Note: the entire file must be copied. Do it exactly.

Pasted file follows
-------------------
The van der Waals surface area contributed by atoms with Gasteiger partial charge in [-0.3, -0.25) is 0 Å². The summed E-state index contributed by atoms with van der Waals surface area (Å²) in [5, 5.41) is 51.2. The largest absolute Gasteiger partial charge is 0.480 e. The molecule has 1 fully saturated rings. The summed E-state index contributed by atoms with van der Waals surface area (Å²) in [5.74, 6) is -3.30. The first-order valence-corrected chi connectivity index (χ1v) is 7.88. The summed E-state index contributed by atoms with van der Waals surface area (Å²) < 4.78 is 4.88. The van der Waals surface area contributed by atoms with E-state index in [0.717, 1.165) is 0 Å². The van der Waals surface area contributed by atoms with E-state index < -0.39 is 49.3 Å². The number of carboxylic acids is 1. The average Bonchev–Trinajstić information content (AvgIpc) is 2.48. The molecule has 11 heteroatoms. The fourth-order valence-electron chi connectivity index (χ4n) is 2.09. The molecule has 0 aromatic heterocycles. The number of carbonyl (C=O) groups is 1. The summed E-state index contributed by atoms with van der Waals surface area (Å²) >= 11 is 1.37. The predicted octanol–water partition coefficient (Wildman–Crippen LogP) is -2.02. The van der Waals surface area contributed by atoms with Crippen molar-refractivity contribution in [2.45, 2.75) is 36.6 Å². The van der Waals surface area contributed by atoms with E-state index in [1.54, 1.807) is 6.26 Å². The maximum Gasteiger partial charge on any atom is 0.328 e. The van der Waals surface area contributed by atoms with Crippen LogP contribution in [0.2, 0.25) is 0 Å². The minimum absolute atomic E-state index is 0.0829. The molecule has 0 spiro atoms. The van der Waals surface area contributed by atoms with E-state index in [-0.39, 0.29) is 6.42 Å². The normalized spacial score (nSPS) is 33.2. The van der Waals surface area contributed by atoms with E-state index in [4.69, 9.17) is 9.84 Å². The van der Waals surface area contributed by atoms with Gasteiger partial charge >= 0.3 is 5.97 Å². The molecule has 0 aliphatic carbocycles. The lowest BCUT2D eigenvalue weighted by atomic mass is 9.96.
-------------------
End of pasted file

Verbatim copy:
The van der Waals surface area contributed by atoms with Gasteiger partial charge in [-0.3, -0.25) is 0 Å². The summed E-state index contributed by atoms with van der Waals surface area (Å²) in [5, 5.41) is 51.2. The largest absolute Gasteiger partial charge is 0.480 e. The molecule has 1 fully saturated rings. The summed E-state index contributed by atoms with van der Waals surface area (Å²) in [5.74, 6) is -3.30. The first-order valence-corrected chi connectivity index (χ1v) is 7.88. The summed E-state index contributed by atoms with van der Waals surface area (Å²) < 4.78 is 4.88. The van der Waals surface area contributed by atoms with E-state index in [0.717, 1.165) is 0 Å². The van der Waals surface area contributed by atoms with E-state index < -0.39 is 49.3 Å². The number of carboxylic acids is 1. The average Bonchev–Trinajstić information content (AvgIpc) is 2.48. The molecule has 11 heteroatoms. The fourth-order valence-electron chi connectivity index (χ4n) is 2.09. The molecule has 0 aromatic heterocycles. The number of carbonyl (C=O) groups is 1. The summed E-state index contributed by atoms with van der Waals surface area (Å²) >= 11 is 1.37. The predicted octanol–water partition coefficient (Wildman–Crippen LogP) is -2.02. The van der Waals surface area contributed by atoms with Crippen molar-refractivity contribution in [2.45, 2.75) is 36.6 Å². The van der Waals surface area contributed by atoms with E-state index in [1.54, 1.807) is 6.26 Å². The maximum Gasteiger partial charge on any atom is 0.328 e. The van der Waals surface area contributed by atoms with Crippen LogP contribution in [0.2, 0.25) is 0 Å². The minimum absolute atomic E-state index is 0.0829. The molecule has 0 spiro atoms. The van der Waals surface area contributed by atoms with E-state index in [-0.39, 0.29) is 6.42 Å². The normalized spacial score (nSPS) is 33.2. The van der Waals surface area contributed by atoms with E-state index in [4.69, 9.17) is 9.84 Å². The van der Waals surface area contributed by atoms with Gasteiger partial charge >= 0.3 is 5.97 Å². The molecule has 0 aliphatic carbocycles. The lowest BCUT2D eigenvalue weighted by atomic mass is 9.96.